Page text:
Tim Rossanis is the Managing Director at Turo Australia, the world’s largest car sharing marketplace where you can book any car you want, wherever you want it.
To kick things off, could you tell us a little about your career background and current role?
I’m the Managing Director of Turo Australia, the world’s largest peer-to-peer car sharing marketplace. I was hired last August to lead the company’s international expansion into Australia , our first market in APAC. It’s been a busy few months since we launched at the end of November, but I’m loving it so far!
I’ve worked in the mobility space for a number of years, most recently as Head of Growth for Uber’s grocery & retail business. I spent almost four years at Uber and was fortunate enough to gain exposure to many parts of the business across Rides, Eats & Uber for Business, as well as all the relevant cross functional teams. I was fascinated by the dynamics of both 2 & 3 sided marketplace businesses, trying to simultaneously create value for multiple stakeholders who don’t always have the same interests.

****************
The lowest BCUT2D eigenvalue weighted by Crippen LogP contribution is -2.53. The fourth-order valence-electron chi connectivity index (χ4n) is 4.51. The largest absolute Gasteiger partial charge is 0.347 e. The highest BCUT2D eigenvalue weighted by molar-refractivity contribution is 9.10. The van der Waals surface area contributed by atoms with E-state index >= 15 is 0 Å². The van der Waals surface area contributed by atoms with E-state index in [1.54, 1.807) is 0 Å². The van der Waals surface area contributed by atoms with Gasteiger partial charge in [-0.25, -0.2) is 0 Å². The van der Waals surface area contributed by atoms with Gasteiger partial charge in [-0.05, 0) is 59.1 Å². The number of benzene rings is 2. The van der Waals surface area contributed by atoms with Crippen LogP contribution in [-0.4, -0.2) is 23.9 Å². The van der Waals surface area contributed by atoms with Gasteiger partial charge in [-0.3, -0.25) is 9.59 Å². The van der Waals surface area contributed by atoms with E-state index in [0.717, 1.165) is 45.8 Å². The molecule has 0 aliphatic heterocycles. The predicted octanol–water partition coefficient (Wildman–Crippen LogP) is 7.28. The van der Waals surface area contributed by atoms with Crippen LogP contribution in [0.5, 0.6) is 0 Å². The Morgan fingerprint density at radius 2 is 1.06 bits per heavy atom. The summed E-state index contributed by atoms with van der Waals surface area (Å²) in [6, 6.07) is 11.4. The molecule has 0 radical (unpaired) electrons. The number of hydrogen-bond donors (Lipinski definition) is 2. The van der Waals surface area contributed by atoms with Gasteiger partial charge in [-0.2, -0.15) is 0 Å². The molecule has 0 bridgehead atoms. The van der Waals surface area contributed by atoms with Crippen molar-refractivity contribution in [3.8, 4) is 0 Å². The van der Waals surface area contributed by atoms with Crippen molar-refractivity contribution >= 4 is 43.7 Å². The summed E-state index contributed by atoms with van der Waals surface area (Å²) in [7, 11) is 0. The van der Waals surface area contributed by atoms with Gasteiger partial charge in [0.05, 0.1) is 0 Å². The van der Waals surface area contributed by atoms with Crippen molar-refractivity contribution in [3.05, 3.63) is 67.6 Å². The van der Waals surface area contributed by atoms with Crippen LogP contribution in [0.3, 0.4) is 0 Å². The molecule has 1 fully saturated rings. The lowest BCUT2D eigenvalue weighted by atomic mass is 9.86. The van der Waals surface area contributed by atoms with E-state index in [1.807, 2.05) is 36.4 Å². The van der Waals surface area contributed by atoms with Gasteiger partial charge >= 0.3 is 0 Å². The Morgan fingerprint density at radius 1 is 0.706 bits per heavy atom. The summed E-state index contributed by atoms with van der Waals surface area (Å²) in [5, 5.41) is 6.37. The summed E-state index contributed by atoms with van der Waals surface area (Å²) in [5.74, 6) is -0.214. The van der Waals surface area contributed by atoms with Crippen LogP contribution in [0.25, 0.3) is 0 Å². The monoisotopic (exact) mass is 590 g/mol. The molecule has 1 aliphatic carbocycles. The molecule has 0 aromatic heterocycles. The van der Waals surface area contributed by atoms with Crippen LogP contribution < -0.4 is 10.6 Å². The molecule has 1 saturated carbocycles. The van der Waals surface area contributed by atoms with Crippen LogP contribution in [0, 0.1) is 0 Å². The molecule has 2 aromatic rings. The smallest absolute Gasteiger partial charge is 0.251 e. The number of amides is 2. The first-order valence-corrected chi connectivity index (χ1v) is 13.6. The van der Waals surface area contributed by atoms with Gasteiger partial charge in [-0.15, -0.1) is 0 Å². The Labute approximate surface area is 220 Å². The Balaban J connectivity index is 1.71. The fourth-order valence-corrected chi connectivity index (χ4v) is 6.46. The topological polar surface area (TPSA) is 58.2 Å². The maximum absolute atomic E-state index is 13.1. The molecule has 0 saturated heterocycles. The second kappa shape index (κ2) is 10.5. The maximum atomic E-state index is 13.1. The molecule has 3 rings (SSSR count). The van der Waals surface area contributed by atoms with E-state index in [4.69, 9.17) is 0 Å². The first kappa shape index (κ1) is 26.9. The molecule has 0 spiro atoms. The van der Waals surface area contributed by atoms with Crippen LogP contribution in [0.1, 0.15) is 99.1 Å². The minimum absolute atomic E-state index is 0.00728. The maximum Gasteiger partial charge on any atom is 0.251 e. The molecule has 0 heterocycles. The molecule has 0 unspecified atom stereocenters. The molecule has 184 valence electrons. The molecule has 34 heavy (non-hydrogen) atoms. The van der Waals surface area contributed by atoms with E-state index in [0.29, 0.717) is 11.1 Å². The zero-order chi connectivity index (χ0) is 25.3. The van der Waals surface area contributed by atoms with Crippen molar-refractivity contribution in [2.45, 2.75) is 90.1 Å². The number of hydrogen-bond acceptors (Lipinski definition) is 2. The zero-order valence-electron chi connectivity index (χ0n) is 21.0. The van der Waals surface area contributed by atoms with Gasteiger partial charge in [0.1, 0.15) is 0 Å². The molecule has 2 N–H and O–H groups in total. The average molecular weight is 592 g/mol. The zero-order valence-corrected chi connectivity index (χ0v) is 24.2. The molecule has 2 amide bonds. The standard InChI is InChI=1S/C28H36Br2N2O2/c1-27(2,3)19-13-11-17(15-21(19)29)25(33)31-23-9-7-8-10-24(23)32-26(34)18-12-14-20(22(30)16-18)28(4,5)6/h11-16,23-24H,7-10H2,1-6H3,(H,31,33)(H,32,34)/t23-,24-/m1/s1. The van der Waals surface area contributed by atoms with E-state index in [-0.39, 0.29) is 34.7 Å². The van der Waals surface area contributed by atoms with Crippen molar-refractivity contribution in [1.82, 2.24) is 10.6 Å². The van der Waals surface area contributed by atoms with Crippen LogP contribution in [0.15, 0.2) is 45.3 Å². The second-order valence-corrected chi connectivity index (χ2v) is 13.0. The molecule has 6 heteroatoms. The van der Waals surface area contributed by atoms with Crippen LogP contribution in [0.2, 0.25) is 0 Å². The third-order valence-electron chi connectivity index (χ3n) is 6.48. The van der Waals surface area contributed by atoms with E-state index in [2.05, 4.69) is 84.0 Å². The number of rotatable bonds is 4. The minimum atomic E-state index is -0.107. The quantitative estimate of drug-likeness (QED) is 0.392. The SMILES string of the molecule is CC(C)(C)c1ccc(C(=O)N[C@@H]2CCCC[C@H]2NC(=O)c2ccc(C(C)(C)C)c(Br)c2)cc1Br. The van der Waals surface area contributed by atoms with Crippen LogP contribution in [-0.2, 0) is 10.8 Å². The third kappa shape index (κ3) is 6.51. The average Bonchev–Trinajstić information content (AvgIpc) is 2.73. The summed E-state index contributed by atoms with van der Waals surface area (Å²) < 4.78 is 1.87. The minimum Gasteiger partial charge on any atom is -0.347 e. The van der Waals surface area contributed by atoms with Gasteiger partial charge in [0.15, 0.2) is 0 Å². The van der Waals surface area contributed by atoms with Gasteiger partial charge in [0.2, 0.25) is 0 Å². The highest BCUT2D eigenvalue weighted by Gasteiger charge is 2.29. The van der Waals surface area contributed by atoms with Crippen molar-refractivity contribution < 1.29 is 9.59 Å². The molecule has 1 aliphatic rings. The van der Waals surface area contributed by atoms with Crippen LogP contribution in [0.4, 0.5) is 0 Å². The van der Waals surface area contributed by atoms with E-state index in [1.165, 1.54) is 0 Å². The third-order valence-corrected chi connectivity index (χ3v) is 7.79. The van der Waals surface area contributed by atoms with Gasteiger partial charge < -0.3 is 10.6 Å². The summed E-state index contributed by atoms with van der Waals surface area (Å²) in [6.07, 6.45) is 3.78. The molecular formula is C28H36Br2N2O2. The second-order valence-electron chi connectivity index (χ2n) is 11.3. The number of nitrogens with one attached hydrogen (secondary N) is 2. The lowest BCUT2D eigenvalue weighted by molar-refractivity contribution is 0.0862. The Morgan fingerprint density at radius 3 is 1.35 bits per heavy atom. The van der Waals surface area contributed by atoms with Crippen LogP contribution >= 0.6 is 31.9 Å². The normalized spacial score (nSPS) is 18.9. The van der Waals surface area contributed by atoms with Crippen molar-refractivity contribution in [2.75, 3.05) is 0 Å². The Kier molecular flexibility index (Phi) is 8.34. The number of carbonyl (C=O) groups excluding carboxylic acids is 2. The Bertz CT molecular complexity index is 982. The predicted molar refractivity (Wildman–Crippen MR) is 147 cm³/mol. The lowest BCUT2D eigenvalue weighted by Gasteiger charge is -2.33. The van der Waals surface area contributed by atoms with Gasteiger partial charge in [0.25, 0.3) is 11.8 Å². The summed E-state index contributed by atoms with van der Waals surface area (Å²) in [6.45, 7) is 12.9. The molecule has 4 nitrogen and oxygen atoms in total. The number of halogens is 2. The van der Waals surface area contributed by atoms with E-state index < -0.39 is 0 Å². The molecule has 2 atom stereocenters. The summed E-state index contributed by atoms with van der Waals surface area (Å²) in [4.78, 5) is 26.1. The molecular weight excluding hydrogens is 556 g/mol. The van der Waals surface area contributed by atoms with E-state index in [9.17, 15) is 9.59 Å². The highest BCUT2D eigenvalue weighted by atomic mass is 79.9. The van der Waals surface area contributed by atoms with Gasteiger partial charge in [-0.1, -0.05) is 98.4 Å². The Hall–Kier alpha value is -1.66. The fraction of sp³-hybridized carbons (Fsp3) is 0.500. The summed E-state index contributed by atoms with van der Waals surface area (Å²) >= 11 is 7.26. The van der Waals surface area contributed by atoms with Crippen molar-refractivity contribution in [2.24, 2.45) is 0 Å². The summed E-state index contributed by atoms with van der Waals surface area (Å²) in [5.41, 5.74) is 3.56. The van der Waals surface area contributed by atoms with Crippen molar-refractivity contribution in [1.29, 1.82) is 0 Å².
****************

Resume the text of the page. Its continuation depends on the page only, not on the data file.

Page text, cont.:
Early on in my career I got the opportunity to move to New York, working at both Flight Centre and American Express. I lived there with my wife for 5 years and really enjoyed being immersed in the melting pot that is NYC. I was also inspired by the work hard, play hard culture of New York, and somehow managed to complete my MBA while working full time and having our first child.
The inclination to fill my life with (sometimes too many) commitments has been a theme ever since I can remember. I ran a volunteer non-profit for a few years while attempting (often unsuccessfully) to focus on my undergrad studies and a variety of entry level sales roles. Those times certainly gave me a good sense of both how to prioritise, and how to accomplish more with less.